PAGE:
But I don’t think it’s about people being ignorant, it’s something deeper – a spiritual, psychological meshugaas [nuttiness] that some people have.
Katz: It reminds me of the histrionics you see with adaptations in the liturgy and the crowing about matbe’ah shel tefillah[integrity of the prayer]- for example, people who get upset about adding the imahot/Matriarchs in the Shemoneh Esrei.
Miller: It’s this idea that “if it’s not the Judaism of my grandfathers, it doesn’t feel authentic.”
In ten years, I’ve seen and learned a lot because of my certification agency. And something that I’ve learned to do is to brush off the verbal attacks. The question “can a Conservative rabbi give a hechsher” is on the face of it a silly question. There’s no such thing as a Conservative hechsher, or an Orthodox one. There’s a trustworthy one.
It’s interesting. If someone is giving the certification, well, who is this person? Are they valid? Can they be trusted? Ask yourself these questions, but don’t ask where they went to school! It makes no sense when it comes to ne’emanut [trustworthiness].
Katz: I want to switch gears here to talk about being a mashgiach – what does your typical day look like?
Miller: So the agency has grown to the point now where I’m not actually the main mashgiach anymore – I have hired staff certifying all over the country, paid mashgichim. On a typical day, I’ll stop into several places, and I’ll be on the phone with the mashgichim elsewhere who supervise for my agency. It’s gone from mashgiach to a business of mashgichim.
I also answer a lot of phone calls and emails from business owners who want to become kosher. Sometimes it’s a long-standing business, like a jelly manufacturer seeking to expand outside of Michigan, and the food consultant tells them that becoming kosher will help them market the product better. And then there are the food product startups – the little old lady in Northern Michigan who make fudge and sells it out of her home, and people at church tell her to make it kosher, and she contacts me. And I tell her to go to a production facility – there are wholesale companies, co-packers, doing private label and producing and selling this kind of thing, and the shared facilities are much easier to make kosher.
Katz: I work for a New York City government agency writing information on basic safety and licensing regulations. (This is the non-accessibility part of my job.) A lot of the businesses we work with are food producers, and we’re trying to push them to shared kitchens. It’s very hard to have a home kitchen to the standard New York State requires for food manufacturers. Is it a big thing in Michigan? And how does that affect being a mashgiach?
Miller: Yeah, that’s interesting. In Michigan, back in 2008-2009 when the economy was in really bad shape, Governor Jennifer Granholm made a strong effort to spur more business. She made it much easier for folks to produce food out of home kitchens, but a home kitchen is impossible for me to certify as kosher, because then I would need access to their home. So I got them to go to shared kitchens and in relationships with co-packers. There are so many people here in Michigan though doing that sort of thing.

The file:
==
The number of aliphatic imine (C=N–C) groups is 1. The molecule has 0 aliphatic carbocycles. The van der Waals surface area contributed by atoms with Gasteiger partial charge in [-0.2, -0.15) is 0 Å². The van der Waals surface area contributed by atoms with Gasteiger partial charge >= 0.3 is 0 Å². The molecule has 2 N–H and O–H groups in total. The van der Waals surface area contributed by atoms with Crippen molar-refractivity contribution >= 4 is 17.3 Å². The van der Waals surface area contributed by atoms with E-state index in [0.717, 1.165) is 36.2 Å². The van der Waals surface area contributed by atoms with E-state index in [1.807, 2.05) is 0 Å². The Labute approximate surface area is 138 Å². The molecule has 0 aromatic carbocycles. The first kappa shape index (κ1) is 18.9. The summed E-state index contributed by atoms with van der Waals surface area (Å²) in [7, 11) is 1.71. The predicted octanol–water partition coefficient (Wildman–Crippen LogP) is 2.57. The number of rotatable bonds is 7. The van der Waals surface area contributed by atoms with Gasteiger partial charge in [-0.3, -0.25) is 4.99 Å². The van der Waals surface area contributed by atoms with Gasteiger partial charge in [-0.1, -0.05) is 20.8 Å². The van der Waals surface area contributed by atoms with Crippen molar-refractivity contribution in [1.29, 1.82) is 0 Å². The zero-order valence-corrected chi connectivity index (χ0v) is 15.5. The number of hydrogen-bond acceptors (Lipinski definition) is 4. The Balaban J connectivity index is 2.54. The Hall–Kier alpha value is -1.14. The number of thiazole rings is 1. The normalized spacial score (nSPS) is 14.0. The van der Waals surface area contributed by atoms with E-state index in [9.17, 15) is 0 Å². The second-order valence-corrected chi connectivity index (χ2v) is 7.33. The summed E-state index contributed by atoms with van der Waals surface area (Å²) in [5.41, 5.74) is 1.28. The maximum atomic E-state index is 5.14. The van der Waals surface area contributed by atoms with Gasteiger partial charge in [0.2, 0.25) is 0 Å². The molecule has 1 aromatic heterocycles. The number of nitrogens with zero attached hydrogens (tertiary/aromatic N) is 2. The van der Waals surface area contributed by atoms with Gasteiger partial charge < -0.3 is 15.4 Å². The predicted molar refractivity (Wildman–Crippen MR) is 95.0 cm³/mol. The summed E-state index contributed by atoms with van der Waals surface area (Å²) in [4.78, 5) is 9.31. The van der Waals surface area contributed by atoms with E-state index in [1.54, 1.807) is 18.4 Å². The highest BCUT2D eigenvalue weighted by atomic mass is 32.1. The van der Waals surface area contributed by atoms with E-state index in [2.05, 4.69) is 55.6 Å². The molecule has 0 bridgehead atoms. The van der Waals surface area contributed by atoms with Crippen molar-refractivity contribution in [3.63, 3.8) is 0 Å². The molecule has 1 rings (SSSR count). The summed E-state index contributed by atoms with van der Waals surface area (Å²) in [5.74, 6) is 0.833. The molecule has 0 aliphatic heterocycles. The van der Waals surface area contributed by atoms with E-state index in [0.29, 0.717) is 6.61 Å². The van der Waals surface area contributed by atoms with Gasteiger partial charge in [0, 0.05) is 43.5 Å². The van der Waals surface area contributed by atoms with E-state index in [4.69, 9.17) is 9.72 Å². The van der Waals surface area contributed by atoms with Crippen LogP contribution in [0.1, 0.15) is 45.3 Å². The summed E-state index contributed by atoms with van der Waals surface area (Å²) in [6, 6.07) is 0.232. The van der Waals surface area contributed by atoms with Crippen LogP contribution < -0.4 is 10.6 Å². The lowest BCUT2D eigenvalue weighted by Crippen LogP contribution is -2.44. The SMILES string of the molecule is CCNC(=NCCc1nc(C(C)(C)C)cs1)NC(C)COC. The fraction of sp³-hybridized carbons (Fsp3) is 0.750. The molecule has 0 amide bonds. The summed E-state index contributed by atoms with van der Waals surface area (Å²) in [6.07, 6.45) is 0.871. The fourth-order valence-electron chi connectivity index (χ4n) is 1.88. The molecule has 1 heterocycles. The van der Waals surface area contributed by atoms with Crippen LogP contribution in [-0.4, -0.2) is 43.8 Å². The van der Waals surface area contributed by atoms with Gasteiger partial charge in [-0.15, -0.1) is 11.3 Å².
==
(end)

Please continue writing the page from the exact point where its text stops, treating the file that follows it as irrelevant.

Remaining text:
Katz: I imagine, given that you’re in Michigan, that there’s a lot of Michigan-specific things, like jam, candy, and fish.
Miller: Well in Michigan we have some specific challenges – grape jam has its issues, and strawberry jam of course brings up all sorts of questions with inspections. But we’re the cherry capital so a lot of our specific stuff is cherries. More of our business is outside of Michigan though! We have an office in Chicago, and a partner in London doing certifications in India –
Katz: India? How did that happen?
Miller: So we spread to India over the past three years, with food manufacturers and lots of different products like spice. It’s not sexy but it’s necessary.
It’s interesting. When Kosher Michigan began, we started off very basic with an Indian vegetarian restaurant, a kosher caterer, bakeries, et cetera. Then as the agency grew, we started certifying other things: meat dinners at Michigan State University at the residence halls, paper mills, chemical producers, so we’ve been moving more and more into that less sexy part of kashrut. There’s a whole industry of kosher certification for chemicals, vitamins, wax paper, and parchment paper – India is part of that.
Katz: It’s more of an exploration of food systems.
Miller: It’s the nitty-gritty of kashrut! No one at JTS taught me that or how to certify, say, a tractor-trailer. When we talk about kelim [food vessels], we don’t usually think of a tractor-trailer, but rather pots, pans, and so on. But if the beans are being hauled in a tractor-trailer that hasn’t been washed, that had pork in it, then that affects it.